Frank Fitzpatrick has owned and operated 5 Bar Beef for nearly four decades. He raises Barzona cattle, a breed known for being adaptable to harsh conditions, on pasture near Silverado in Orange County. Photo: © 2018 Rob Andrew
In a county that once was rural but now is urban, Frank Fitzpatrick stands alone.
Scan the grasslands near Silverado, and you may find a herd of Barzona cattle roaming the hills and munching on the grass. These cattle represent Fitzpatrick's pride and joy: the beef he sells in Orange County and elsewhere in Southern California as 5 Bar Beef.
"I decided I wanted to be a cowboy on my eighth birthday," the Silverado native said, "and basically I just never changed my mind."
That interest led him to Cal Poly, San Luis Obispo, where he studied agricultural business and animal science, and then on a 10-year odyssey to about 17 different ranches in Idaho, Nevada, Oregon and Northern California.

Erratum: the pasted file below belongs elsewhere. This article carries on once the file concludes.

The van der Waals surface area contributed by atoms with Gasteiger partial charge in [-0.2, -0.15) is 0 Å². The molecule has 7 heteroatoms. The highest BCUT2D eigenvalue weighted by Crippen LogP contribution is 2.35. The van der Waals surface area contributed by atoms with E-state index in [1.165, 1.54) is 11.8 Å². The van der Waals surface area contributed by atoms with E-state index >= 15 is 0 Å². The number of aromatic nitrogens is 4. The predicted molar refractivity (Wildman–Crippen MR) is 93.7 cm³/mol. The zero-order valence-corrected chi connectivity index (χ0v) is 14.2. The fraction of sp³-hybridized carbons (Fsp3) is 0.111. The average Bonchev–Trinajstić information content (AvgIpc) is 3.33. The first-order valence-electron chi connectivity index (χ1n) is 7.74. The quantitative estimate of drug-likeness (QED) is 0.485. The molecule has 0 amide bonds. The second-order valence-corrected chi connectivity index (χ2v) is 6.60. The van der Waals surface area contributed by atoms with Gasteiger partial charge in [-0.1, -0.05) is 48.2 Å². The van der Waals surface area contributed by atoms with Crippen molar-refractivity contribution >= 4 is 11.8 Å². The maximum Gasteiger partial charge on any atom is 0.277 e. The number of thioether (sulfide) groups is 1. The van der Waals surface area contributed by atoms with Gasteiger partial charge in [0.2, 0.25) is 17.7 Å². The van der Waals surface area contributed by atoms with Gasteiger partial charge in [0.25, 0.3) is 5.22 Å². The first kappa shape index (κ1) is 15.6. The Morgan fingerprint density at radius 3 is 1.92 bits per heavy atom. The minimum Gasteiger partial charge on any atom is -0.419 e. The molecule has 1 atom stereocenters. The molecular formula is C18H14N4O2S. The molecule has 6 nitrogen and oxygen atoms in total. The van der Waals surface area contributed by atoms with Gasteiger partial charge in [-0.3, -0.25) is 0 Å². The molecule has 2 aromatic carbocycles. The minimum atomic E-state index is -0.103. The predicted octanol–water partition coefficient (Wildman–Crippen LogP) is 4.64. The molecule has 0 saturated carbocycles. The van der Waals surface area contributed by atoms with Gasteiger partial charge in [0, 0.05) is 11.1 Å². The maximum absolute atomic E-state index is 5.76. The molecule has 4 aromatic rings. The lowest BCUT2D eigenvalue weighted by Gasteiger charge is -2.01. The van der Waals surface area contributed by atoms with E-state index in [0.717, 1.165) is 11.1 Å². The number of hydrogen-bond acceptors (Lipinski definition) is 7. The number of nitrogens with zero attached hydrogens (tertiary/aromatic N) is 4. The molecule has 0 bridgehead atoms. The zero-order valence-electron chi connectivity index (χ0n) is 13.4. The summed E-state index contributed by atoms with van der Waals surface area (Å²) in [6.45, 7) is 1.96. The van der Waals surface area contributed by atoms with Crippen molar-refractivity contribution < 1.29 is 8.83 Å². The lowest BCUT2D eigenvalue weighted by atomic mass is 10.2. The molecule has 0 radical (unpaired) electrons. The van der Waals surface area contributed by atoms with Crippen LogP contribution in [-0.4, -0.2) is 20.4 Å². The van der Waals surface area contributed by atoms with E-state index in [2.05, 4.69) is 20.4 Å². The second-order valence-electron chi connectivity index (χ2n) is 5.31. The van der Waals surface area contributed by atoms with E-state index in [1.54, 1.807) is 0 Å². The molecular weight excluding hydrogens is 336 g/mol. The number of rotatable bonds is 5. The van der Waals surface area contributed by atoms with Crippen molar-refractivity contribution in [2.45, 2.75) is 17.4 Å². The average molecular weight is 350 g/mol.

"Then I had the opportunity to buy some Barzona and Beefmaster cows in '79," Fitzpatrick said. Thus began 5 Bar Beef, which eventually became a Barzona-only zone. Today, he runs about 700 head of cattle, including 300 cows; he sells 125 to 150 head of beef each year. Fitzpatrick said he's the last rancher raising and selling beef in Orange County.
The Barzona is a breed developed in Arizona beginning in the early 1940s as a cross of Afrikaner, Hereford and Santa Gertrudis. Fitzpatrick said they are tough animals, able to withstand extreme temperatures, sparse rainfall and rigorous range conditions.
The other critical component is the herd's diet. Fitzpatrick's cattle eat grass—mostly the grass they find while wandering around the ranch. If grass is scarce, he'll supplement with organic produce and summer hay.
"Grass-fed beef is a hard deal, because you're dependent on rain … to make the meat," he said. "As you know, in California, we haven't had a lot of that the last half a decade."